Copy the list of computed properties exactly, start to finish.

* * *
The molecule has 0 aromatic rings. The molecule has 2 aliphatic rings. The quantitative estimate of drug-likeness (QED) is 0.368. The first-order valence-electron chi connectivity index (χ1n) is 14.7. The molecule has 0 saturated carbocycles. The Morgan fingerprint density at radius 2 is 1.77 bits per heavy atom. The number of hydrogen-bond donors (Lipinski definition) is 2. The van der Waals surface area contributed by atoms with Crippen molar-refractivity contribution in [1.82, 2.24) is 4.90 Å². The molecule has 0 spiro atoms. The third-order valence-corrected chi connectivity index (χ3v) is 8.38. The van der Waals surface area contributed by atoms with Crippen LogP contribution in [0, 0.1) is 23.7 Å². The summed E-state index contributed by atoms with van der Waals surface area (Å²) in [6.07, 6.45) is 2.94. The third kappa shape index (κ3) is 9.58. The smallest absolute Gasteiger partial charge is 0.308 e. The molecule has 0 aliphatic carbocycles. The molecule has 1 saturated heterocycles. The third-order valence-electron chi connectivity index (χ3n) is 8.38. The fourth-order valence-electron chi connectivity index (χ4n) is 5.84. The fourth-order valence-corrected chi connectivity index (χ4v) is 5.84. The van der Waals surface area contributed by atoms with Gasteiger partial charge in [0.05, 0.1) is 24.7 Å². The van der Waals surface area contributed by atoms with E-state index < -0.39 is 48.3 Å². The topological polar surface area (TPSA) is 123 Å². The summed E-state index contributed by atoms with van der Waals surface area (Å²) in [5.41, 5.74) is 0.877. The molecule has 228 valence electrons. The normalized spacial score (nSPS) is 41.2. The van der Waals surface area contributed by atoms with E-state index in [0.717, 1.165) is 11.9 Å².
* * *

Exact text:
The molecule has 0 aromatic rings. The molecule has 2 aliphatic rings. The quantitative estimate of drug-likeness (QED) is 0.368. The first-order valence-electron chi connectivity index (χ1n) is 14.7. The molecule has 0 saturated carbocycles. The Morgan fingerprint density at radius 2 is 1.77 bits per heavy atom. The number of hydrogen-bond donors (Lipinski definition) is 2. The van der Waals surface area contributed by atoms with Crippen molar-refractivity contribution in [1.82, 2.24) is 4.90 Å². The molecule has 0 spiro atoms. The third-order valence-corrected chi connectivity index (χ3v) is 8.38. The van der Waals surface area contributed by atoms with Crippen LogP contribution in [0, 0.1) is 23.7 Å². The summed E-state index contributed by atoms with van der Waals surface area (Å²) in [6.07, 6.45) is 2.94. The third kappa shape index (κ3) is 9.58. The smallest absolute Gasteiger partial charge is 0.308 e. The molecule has 0 aliphatic carbocycles. The molecule has 1 saturated heterocycles. The third-order valence-electron chi connectivity index (χ3n) is 8.38. The fourth-order valence-electron chi connectivity index (χ4n) is 5.84. The fourth-order valence-corrected chi connectivity index (χ4v) is 5.84. The van der Waals surface area contributed by atoms with Gasteiger partial charge in [0.05, 0.1) is 24.7 Å². The van der Waals surface area contributed by atoms with E-state index < -0.39 is 48.3 Å². The topological polar surface area (TPSA) is 123 Å². The summed E-state index contributed by atoms with van der Waals surface area (Å²) in [5.41, 5.74) is 0.877. The molecule has 228 valence electrons. The normalized spacial score (nSPS) is 41.2. The van der Waals surface area contributed by atoms with E-state index in [0.717, 1.165) is 11.9 Å².